Want to Stop Trumpcare? Crucify the House

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If you want to stop Trumpcare from passing the Senate, the most important thing you can do right now is punish the House. Don’t rush to the Senate. First you have to ravage the House. That might seem counterintuitive. The House vote is over. The Senate is the next step. But the truth is that the public’s immediate response to the House vote will set the stage for everything that happens next.


What Republicans want most right now is momentum. They want a “win” and they want positive press coverage.  If there are no immediate, visceral, visible consequences for House Republicans who voted to take away health care for a minimum of 24 million people, then that narrative will predominate. But if constituents rise up in outrage, a very different story could take hold. Instead of momentum, this narrative could revolve around a much darker theme: blowback.


For every resistance activist with a Republican representative the number one priority, starting now, should be ensuring that the Trumpcare vote blows up in the GOP’s face. That means  targeting the House first and demonstrating that a vote for the AHCA is career suicide. GOP phones should ring off the hook. District offices should be jammed full of angry constituents. Every town hall should be packed with furious overflow crowds. 


If you care about this, don’t finish reading this article. Take out your phone, right now. Set a calendar reminder for 10 am Eastern for every business day. Then write out a list of reasons why you’re livid about the GOP’s health bill and how it would affect you, your family and people you know. Then call every day when your calendar reminds you. And each time you call, tell a different story and explain another reason for your fury. Don’t stop calling until you run out of reasons — even if the health care fight has faded from the news. Post on Facebook to tell friends that you just did these things, and urge them to do the same.  Every member of Congress who voted for Trumpcare should feel like they’re walking into a political buzz saw.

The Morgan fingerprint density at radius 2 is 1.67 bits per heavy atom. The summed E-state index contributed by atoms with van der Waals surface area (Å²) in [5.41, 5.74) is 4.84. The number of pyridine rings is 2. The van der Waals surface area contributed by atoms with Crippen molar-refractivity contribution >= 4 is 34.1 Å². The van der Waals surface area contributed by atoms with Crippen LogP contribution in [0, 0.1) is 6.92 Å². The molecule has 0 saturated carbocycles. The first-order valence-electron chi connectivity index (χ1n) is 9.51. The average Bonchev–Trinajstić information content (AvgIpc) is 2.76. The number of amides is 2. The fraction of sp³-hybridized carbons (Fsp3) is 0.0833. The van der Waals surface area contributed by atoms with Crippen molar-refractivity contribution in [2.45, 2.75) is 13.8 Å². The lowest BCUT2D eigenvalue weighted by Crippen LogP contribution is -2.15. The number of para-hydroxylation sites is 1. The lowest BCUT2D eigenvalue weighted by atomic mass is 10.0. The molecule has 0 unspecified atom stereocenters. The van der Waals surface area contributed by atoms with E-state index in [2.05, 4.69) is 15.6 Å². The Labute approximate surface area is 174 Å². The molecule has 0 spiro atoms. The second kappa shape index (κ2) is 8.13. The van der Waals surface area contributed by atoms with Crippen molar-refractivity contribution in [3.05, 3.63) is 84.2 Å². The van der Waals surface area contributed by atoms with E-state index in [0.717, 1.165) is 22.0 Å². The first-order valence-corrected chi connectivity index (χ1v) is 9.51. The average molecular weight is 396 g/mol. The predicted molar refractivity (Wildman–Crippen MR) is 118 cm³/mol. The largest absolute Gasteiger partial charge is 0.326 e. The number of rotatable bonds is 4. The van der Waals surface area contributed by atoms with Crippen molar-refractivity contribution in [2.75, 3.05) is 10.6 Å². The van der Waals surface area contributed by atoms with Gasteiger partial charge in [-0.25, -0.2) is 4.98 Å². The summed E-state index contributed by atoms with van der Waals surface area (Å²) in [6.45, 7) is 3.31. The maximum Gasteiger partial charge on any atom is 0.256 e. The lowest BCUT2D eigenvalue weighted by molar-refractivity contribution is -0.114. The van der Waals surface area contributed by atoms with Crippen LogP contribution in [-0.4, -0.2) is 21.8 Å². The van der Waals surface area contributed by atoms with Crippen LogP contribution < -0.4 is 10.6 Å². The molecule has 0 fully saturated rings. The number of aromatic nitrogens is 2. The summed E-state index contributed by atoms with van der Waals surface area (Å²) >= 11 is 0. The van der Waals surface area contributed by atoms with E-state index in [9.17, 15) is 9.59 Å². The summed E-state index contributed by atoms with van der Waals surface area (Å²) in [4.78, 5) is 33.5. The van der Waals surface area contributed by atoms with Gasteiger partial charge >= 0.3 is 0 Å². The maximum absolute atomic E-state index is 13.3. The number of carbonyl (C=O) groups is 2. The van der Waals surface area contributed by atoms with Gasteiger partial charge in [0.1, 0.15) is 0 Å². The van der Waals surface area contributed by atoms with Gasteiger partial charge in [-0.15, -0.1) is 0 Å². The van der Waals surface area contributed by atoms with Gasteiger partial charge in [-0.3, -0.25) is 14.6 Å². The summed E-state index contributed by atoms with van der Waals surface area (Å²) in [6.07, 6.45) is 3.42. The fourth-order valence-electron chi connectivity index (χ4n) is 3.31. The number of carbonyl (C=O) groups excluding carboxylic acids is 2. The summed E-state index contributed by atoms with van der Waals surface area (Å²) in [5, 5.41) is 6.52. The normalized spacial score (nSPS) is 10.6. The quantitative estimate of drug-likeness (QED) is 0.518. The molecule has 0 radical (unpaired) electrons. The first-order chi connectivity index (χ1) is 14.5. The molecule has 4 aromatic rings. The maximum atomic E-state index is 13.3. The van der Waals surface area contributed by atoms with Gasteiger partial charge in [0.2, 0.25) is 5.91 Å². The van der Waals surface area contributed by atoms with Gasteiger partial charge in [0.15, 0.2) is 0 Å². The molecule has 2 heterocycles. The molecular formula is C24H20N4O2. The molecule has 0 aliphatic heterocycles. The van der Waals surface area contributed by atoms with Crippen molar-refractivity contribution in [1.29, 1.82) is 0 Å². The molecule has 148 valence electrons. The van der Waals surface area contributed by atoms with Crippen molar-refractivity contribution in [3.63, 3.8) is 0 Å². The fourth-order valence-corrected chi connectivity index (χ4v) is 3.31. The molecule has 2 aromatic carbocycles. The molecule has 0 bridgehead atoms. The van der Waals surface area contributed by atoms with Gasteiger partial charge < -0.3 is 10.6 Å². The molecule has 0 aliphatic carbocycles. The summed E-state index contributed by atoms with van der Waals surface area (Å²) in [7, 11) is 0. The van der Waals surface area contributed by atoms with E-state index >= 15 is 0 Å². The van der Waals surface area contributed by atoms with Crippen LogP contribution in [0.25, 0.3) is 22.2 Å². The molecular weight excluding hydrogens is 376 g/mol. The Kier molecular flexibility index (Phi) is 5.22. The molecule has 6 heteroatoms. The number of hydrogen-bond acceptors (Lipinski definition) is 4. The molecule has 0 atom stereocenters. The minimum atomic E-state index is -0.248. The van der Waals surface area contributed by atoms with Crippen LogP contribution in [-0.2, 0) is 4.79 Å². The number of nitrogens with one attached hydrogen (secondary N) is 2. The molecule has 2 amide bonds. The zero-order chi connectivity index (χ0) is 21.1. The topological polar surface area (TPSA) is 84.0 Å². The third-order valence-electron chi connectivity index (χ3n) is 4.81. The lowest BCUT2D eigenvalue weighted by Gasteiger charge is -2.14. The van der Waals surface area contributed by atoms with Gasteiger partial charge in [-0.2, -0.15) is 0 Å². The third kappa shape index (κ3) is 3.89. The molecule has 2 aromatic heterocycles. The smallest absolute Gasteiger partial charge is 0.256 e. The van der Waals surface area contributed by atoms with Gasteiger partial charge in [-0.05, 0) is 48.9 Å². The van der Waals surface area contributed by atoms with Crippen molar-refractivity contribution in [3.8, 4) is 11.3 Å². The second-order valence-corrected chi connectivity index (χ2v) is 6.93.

The public’s reaction to the House vote — the visibility and vehemence of our collective response — is a story that political reporters nationwide will be covering intently. And more importantly, it’s a story that Republican senators will be monitoring. For the next few weeks, they’re not likely to do anything public on this — they’re reportedly writing their own bill, not considering the House version. And unlike members of the House, they’re not going on recess until the end of the month. But House Republicans have a 10-day recess that has already begun. They’re home. And that means they’re now vulnerable to their constituents, and to news cameras documenting their interactions with those constituents.


Sure, it’s never too soon to ratchet up pressure on senators. But it’s much too soon to take the spotlight off the House. Don’t move on. Don’t let them off the hook.  Pulverizing the House sets the stage for a necessary takeover in 2018. But it also has more immediate consequences. It sends a message that should send chills down the spine of Senate Republicans: They’re next.